At Fox, which had promoted Widmark in “Kiss of Death” by advising theaters to have local printers make up “Wanted” posters of the actor, he found himself typecast playing psychotic tough guys and “nutballs.” In a review of “The Street With No Name,” one critic wrote of Widmark: “The timbre of his voice is that of filthy water going down a sewer.”
Off screen, Widmark was a cordial and thoughtful gentleman who abhorred guns and violence. The one time he went fishing, he once recalled, “I caught a little trout. I took him to the basement to scrape him. I called him George. It broke my heart that I had caused his death.”
But Widmark played so many heavies early in his screen career that audiences had difficulty separating the man from the despicable characters he portrayed.
“It’s weird the effect actors have on an audience,” he told Parade magazine in 1987. “With the roles I played in those early movies, I found that quite a few people wanted to have a go at me. I remember walking down the street in a small town and this lady coming up and slapping me. ‘Here, take that, you little squirt,’ she said. Another time I was having dinner in a restaurant when this big guy came over and knocked me right out of my chair.”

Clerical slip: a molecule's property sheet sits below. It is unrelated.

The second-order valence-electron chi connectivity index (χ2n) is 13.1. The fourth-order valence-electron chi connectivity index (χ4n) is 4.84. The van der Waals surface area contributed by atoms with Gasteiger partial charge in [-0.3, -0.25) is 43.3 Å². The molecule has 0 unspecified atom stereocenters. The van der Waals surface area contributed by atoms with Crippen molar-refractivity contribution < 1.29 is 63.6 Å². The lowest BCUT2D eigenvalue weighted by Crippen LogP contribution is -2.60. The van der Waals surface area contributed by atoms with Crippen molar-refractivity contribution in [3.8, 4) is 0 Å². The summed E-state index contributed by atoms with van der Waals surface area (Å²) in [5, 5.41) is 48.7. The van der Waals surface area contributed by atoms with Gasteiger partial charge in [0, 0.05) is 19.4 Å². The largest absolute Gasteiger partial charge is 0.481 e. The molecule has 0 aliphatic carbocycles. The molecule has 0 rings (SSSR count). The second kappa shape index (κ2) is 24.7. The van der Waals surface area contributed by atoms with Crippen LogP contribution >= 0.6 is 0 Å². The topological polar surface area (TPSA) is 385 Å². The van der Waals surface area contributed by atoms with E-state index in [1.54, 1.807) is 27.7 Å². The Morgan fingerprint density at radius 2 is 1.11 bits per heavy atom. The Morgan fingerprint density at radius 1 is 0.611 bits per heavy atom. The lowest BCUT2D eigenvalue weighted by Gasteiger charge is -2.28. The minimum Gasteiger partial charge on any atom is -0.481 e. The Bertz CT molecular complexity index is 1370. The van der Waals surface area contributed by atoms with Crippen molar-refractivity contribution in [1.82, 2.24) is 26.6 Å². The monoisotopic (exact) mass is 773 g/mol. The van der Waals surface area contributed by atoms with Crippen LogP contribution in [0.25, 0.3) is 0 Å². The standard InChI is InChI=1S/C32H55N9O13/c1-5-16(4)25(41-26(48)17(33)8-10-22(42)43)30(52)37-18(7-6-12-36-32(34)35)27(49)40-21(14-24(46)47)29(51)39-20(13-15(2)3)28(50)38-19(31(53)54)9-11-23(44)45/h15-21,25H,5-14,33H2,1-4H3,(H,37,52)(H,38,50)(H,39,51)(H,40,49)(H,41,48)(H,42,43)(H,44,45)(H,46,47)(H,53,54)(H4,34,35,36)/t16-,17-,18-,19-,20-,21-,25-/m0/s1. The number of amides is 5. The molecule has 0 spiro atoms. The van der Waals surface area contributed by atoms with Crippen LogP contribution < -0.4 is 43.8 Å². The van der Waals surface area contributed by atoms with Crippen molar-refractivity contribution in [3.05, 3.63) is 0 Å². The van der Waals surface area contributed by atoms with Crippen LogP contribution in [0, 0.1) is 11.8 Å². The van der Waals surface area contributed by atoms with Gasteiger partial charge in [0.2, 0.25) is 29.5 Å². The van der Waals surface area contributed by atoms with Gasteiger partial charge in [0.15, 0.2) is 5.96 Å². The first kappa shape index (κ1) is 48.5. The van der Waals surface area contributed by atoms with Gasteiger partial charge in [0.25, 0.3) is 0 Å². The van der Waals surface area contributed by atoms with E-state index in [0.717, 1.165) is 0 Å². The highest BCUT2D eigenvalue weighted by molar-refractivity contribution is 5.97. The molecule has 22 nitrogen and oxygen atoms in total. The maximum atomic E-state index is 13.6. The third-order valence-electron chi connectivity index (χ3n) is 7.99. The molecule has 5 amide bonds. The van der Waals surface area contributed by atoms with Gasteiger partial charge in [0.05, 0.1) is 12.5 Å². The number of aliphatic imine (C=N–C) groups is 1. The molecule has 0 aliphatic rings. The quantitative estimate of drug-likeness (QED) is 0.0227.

While trying to avoid playing more low-life villains, Widmark was offered what he once called “this terrible, awful racist character” in “No Way Out,” the 1950 film that marked the big-screen debut of Poitier as a doctor in a county hospital who must deal with Widmark’s character. Widmark later said he would apologize after almost every scene they had together for the bigoted lines he had to deliver.
But Widmark, who had been a “nut” for films since he saw his first one at age 3, said he loved making movies.
“When I finally came to Hollywood, I thought I was in seventh heaven,” he told The Times in 1987.
While under contract to Fox, Widmark made about 20 movies between 1947 and 1954. And although he had achieved variety in characters such as a businessman father who is too busy for his young son in the comedy-drama “My Pal Gus,” he didn’t like not having a chance to do films of his choice.